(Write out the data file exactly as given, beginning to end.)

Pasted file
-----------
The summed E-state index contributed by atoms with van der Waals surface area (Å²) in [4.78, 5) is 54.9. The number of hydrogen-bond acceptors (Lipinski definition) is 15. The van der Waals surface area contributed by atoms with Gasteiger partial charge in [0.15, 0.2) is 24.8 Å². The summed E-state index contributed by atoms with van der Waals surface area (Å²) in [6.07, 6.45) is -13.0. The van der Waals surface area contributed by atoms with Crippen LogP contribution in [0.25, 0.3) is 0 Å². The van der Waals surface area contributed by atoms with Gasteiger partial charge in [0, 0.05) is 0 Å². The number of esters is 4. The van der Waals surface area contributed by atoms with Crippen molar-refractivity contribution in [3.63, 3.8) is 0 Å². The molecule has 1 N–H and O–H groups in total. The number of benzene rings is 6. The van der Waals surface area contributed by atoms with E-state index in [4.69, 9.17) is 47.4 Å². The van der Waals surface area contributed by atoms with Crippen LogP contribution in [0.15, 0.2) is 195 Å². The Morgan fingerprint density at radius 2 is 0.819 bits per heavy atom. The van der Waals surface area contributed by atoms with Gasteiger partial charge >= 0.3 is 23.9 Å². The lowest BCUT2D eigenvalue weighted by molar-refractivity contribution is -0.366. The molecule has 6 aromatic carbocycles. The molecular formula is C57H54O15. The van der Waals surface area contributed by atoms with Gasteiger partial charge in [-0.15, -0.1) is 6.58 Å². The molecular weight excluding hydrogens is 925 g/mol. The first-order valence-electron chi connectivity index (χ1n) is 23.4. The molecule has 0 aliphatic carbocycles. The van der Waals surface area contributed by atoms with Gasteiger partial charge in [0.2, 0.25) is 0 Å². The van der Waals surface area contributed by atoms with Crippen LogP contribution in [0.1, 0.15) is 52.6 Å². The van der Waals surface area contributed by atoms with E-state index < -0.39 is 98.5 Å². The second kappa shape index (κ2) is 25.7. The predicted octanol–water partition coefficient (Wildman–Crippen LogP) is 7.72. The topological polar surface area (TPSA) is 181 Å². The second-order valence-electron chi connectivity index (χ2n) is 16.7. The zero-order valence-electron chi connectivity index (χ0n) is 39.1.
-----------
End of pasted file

The summed E-state index contributed by atoms with van der Waals surface area (Å²) in [4.78, 5) is 54.9. The number of hydrogen-bond acceptors (Lipinski definition) is 15. The van der Waals surface area contributed by atoms with Gasteiger partial charge in [0.15, 0.2) is 24.8 Å². The summed E-state index contributed by atoms with van der Waals surface area (Å²) in [6.07, 6.45) is -13.0. The van der Waals surface area contributed by atoms with Crippen LogP contribution in [0.25, 0.3) is 0 Å². The van der Waals surface area contributed by atoms with Gasteiger partial charge in [0, 0.05) is 0 Å². The number of esters is 4. The van der Waals surface area contributed by atoms with Crippen molar-refractivity contribution in [3.63, 3.8) is 0 Å². The molecule has 1 N–H and O–H groups in total. The number of benzene rings is 6. The van der Waals surface area contributed by atoms with E-state index in [4.69, 9.17) is 47.4 Å². The van der Waals surface area contributed by atoms with Crippen LogP contribution in [0.15, 0.2) is 195 Å². The Morgan fingerprint density at radius 2 is 0.819 bits per heavy atom. The van der Waals surface area contributed by atoms with Gasteiger partial charge >= 0.3 is 23.9 Å². The lowest BCUT2D eigenvalue weighted by molar-refractivity contribution is -0.366. The molecule has 6 aromatic carbocycles. The molecular formula is C57H54O15. The van der Waals surface area contributed by atoms with Gasteiger partial charge in [-0.15, -0.1) is 6.58 Å². The molecular weight excluding hydrogens is 925 g/mol. The first-order valence-electron chi connectivity index (χ1n) is 23.4. The molecule has 0 aliphatic carbocycles. The van der Waals surface area contributed by atoms with Gasteiger partial charge in [0.2, 0.25) is 0 Å². The van der Waals surface area contributed by atoms with Crippen LogP contribution in [0.1, 0.15) is 52.6 Å². The van der Waals surface area contributed by atoms with E-state index < -0.39 is 98.5 Å². The second kappa shape index (κ2) is 25.7. The predicted octanol–water partition coefficient (Wildman–Crippen LogP) is 7.72. The topological polar surface area (TPSA) is 181 Å². The second-order valence-electron chi connectivity index (χ2n) is 16.7. The zero-order valence-electron chi connectivity index (χ0n) is 39.1.